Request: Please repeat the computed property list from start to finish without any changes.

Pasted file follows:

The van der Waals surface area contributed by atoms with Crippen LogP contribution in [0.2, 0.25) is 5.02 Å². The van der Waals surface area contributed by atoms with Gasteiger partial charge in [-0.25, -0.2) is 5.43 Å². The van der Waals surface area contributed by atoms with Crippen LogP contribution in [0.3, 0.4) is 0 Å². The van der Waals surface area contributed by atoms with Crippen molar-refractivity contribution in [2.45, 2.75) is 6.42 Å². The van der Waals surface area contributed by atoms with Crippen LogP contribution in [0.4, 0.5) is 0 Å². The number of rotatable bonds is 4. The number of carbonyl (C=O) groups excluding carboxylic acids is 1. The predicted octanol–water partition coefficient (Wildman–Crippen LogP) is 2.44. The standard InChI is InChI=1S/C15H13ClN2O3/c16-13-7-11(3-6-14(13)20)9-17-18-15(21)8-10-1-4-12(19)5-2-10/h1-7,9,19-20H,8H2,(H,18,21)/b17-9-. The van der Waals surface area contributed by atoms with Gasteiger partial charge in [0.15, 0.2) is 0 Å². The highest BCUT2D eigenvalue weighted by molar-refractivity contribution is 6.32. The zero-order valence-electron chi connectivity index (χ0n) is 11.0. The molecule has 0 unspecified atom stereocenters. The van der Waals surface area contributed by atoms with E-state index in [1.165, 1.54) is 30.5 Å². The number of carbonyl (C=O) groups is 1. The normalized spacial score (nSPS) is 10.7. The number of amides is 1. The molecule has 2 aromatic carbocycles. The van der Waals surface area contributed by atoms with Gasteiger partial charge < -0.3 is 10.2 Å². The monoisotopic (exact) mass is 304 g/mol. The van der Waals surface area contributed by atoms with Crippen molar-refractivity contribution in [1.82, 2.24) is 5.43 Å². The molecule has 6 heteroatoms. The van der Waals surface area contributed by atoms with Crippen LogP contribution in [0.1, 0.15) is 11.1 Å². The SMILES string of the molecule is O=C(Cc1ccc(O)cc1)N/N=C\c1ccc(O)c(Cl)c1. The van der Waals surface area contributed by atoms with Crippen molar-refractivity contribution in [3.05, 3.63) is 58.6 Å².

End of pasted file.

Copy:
The van der Waals surface area contributed by atoms with Crippen LogP contribution in [0.2, 0.25) is 5.02 Å². The van der Waals surface area contributed by atoms with Gasteiger partial charge in [-0.25, -0.2) is 5.43 Å². The van der Waals surface area contributed by atoms with Crippen LogP contribution in [0.3, 0.4) is 0 Å². The van der Waals surface area contributed by atoms with Crippen molar-refractivity contribution in [2.45, 2.75) is 6.42 Å². The van der Waals surface area contributed by atoms with Crippen LogP contribution in [0.4, 0.5) is 0 Å². The number of rotatable bonds is 4. The number of carbonyl (C=O) groups excluding carboxylic acids is 1. The predicted octanol–water partition coefficient (Wildman–Crippen LogP) is 2.44. The standard InChI is InChI=1S/C15H13ClN2O3/c16-13-7-11(3-6-14(13)20)9-17-18-15(21)8-10-1-4-12(19)5-2-10/h1-7,9,19-20H,8H2,(H,18,21)/b17-9-. The van der Waals surface area contributed by atoms with Gasteiger partial charge in [0.15, 0.2) is 0 Å². The highest BCUT2D eigenvalue weighted by molar-refractivity contribution is 6.32. The zero-order valence-electron chi connectivity index (χ0n) is 11.0. The molecule has 0 unspecified atom stereocenters. The van der Waals surface area contributed by atoms with E-state index in [1.165, 1.54) is 30.5 Å². The number of carbonyl (C=O) groups is 1. The normalized spacial score (nSPS) is 10.7. The number of amides is 1. The molecule has 2 aromatic carbocycles. The van der Waals surface area contributed by atoms with Gasteiger partial charge < -0.3 is 10.2 Å². The monoisotopic (exact) mass is 304 g/mol. The van der Waals surface area contributed by atoms with Crippen molar-refractivity contribution in [1.82, 2.24) is 5.43 Å². The molecule has 6 heteroatoms. The van der Waals surface area contributed by atoms with Crippen LogP contribution in [0.1, 0.15) is 11.1 Å². The SMILES string of the molecule is O=C(Cc1ccc(O)cc1)N/N=C\c1ccc(O)c(Cl)c1. The van der Waals surface area contributed by atoms with Crippen molar-refractivity contribution in [3.05, 3.63) is 58.6 Å².